HMS Waterwitch (1892)

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HMS Waterwitch
HMS Waterwitch in 1897
Career (UK) Royal Navy Ensign
Name: The White Lady
Owner: Lillie Langtry
Launched: 1878
Acquired: Given by an admirer[1]
Fate: Sold 1892(?), renamed Lancashire Witch, then purchased by the Admiralty
Career (UK) Royal Navy Ensign
Name: HMS Waterwitch
Acquired: Purchased 17 March 1893[2]
Fate: Sank in collision at Singapore, 1 September 1912
Salvaged and sold
General characteristics
Type: Sloop/Survey Vessel
Displacement: 750 long tons (760 t)
Length: 220 ft (67 m)
Installed power: 450 hp (340 kW)[3]
Sail plan: Barquentine Rigged
Complement: 81

HMS Waterwitch was a British hydrographic survey vessel active in eastern Asian waters in the early 20th century. She was a wooden vessel, purchased from a private owner specifically for survey work. She was lost in a collision in Singapore harbour in 1912.

Construction and Acquisition

She was originally built as a private vessel in 1878 as The White Lady, and given by an admirer to Lillie Langtry, famous as the mistress of the Prince of Wales (later King Edward VII).[1] The vessel was sold and renamed Lancashire Witch, then purchased by the British Admiralty on 17 March 1893, renamed Waterwitch and rated as a sloop for survey work.


Much of Waterwitch's surveying was done in Malayan waters; a postcard from a member of the crew shows she was in Port Swettenham in September 1908.[1] According to Korean accounts, Waterwitch surveyed Socotra Rock in 1910, and confirmed a depth of less than 18 ft (5.5 m).[4] Some of the ocean features surveyed by Waterwitch include:[5]

Feature Position Date Remarks
Hayward Bank 34°57′N 11°56′W / 34.95°N 11.933°W / 34.95; -11.933 19 August 1894
Dacia Bank 31°10′N 13°40′W / 31.167°N 13.667°W / 31.167; -13.667 23 August 1894 Named for the cable ship Dacia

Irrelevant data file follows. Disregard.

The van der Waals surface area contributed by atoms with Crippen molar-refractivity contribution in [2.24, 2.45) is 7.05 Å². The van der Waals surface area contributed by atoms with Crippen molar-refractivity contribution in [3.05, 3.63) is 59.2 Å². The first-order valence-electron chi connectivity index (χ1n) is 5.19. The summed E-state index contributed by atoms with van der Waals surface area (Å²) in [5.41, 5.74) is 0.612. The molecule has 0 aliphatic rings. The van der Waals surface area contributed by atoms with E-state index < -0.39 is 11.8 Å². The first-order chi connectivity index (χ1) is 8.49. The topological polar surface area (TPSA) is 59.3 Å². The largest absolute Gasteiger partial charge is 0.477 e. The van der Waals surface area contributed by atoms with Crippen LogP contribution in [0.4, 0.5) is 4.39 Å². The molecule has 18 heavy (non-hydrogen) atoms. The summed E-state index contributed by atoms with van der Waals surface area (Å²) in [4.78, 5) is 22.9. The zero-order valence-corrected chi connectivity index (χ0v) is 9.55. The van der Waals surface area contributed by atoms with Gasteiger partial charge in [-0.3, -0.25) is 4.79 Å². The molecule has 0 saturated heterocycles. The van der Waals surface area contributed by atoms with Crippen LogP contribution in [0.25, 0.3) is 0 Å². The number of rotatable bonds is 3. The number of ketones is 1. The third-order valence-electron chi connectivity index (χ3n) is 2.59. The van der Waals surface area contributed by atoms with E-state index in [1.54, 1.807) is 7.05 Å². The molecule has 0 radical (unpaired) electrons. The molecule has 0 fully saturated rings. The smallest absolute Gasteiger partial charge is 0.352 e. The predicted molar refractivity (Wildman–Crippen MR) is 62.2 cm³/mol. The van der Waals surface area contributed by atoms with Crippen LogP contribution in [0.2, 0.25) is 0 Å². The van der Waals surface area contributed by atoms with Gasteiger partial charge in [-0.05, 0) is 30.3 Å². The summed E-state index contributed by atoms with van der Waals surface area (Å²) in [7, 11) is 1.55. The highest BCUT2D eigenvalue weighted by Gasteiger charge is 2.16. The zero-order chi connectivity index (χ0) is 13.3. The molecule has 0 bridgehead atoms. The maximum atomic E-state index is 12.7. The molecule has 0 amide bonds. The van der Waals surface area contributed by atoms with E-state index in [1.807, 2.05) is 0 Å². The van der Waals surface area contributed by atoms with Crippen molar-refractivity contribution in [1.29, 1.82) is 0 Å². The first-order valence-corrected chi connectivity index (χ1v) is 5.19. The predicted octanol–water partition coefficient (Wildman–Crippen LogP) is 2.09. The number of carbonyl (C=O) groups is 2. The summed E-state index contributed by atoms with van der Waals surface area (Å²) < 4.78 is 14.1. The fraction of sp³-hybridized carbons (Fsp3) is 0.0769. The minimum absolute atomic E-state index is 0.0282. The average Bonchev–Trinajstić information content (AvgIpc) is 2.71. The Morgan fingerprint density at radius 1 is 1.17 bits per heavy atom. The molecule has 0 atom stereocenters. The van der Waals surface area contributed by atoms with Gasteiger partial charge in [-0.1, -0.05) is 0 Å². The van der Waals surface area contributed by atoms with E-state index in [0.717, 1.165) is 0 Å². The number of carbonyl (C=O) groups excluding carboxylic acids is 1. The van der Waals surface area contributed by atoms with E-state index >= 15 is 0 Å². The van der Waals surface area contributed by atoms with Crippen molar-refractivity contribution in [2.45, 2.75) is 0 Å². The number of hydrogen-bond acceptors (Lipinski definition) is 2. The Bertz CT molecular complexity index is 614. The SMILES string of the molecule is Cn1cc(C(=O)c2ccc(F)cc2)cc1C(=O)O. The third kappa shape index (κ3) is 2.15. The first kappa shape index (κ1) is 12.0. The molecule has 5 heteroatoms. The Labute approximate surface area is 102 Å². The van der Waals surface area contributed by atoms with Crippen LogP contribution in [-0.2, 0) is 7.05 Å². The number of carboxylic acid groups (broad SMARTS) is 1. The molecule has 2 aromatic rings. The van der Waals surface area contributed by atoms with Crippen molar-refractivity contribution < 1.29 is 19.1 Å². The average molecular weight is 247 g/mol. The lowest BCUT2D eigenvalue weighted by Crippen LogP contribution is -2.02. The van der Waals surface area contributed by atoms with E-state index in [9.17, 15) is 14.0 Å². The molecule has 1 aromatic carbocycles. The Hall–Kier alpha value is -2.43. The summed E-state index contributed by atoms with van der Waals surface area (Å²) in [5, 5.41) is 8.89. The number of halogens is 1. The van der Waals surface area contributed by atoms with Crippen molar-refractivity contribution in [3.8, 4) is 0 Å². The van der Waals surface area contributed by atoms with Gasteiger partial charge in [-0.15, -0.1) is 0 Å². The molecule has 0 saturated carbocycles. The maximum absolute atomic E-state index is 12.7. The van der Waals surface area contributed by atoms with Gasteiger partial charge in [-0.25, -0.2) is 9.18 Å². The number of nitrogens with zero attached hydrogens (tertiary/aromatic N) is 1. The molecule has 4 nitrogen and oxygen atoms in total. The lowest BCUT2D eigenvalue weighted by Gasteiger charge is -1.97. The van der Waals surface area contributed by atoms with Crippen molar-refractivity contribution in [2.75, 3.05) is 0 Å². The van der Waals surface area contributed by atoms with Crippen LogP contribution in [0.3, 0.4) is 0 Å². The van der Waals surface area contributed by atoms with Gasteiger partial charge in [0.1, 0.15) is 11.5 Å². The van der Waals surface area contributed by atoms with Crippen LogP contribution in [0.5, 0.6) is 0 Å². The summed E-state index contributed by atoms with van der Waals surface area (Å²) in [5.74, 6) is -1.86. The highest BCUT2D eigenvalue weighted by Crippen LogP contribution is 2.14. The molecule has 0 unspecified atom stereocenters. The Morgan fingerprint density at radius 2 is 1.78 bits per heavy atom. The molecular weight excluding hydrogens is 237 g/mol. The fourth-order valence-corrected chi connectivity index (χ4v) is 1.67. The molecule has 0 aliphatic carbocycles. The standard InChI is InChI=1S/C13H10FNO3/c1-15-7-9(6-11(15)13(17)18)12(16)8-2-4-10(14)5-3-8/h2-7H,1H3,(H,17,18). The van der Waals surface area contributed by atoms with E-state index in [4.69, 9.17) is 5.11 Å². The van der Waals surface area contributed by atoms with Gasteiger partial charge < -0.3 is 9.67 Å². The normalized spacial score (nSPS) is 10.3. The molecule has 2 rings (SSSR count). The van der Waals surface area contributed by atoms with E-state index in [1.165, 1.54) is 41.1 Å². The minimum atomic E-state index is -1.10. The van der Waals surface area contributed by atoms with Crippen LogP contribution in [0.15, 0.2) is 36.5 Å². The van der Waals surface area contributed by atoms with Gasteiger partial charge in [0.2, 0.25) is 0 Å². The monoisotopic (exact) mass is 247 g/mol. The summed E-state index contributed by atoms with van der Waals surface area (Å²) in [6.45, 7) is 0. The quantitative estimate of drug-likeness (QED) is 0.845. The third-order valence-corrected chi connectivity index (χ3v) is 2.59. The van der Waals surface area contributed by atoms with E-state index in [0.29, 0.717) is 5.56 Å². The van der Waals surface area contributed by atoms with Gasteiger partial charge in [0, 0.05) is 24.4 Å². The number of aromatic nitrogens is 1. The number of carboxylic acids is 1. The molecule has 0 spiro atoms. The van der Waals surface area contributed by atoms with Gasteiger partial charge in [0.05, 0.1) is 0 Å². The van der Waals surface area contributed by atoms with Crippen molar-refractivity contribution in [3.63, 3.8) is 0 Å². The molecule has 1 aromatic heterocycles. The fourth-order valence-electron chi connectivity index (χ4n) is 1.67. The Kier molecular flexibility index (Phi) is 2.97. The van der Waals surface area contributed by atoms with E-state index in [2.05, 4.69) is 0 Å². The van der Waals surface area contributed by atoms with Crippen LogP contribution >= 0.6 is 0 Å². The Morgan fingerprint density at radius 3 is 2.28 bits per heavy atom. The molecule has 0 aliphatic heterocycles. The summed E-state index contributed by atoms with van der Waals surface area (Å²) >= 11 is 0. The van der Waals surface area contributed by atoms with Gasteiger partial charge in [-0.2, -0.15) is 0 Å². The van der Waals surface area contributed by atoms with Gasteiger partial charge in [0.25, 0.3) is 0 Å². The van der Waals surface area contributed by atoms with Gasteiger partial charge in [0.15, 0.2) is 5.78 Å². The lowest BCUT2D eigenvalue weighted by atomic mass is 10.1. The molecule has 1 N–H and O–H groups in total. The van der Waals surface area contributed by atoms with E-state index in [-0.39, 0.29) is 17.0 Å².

Waterwitch Bank 12°31′S 176°44′W / 12.517°S 176.733°W / -12.517; -176.733 23 September 1895 Named for Waterwitch
Combe Bank 12°33′S 177°38′W / 12.55°S 177.633°W / -12.55; -177.633 26 September 1895 Named for J W Combe, CO of Waterwitch
Isabella Bank 12°24′S 177°25′W / 12.4°S 177.417°W / -12.4; -177.417 28 September 1895
Balmoral Reef 15°40′S 175°52′W / 15.667°S 175.867°W / -15.667; -175.867 6 November 1896
Norfolk Ridge 28°34.7′S 167°50.7′E / 28.5783°S 167.845°E / -28.5783; 167.845 Unknown Named for Norfolk Island


H.M.S. Waterwitch, the Admiralty survey ship … was sunk in the harbour yesterday in extraordinary circumstances. She was rammed amidships by the Colonial yacht Seamew, commanded by Captain Chamberlain, and went down before she could be beached at a convenient spot

The Straits Times, 2 September 1912

File:HMS Waterwitch (1892) wrecked.jpg
HMS Waterwitch awash at low water at Singapore, 1912

On 1 September 1912, while lying at anchor off the north-eastern end of the mole at Singapore Harbour, Waterwitch was struck amidships by Seamew, the personal launch of the Governor of Singapore. Seamew had been heading around the breakwater for her usual berth and paid little enough attention to the position of Waterwitch that she drove right at her. The launch's sharp prow pierced Waterwitch's wooden side, and she then compounded her error by putting her engines hard astern. Waterwitch's bridge collapsed, her mainmast fell over the port side, and the resulting gaping wound in her side allowed an overpowering in-rush of water.[6]

Since her fires were out[7], no power could be raised, and so her anchor watch manned the pumps and a tug took her in tow. The wash from the tug increased the flooding and Waterwitch sank in 24 ft (7.3 m) of water. At low water, her masts, funnel, and the highest parts of her superstructure remained above water. Two members of her ship's company were drowned: Marine Sturgess knocked himself out diving overboard and was drowned, and an unnamed Chinese boy drowned between decks.[1] She was later raised, repaired and sold.[1] A Board of Trade inquiry was held at Singapore from 20-23 September 1912.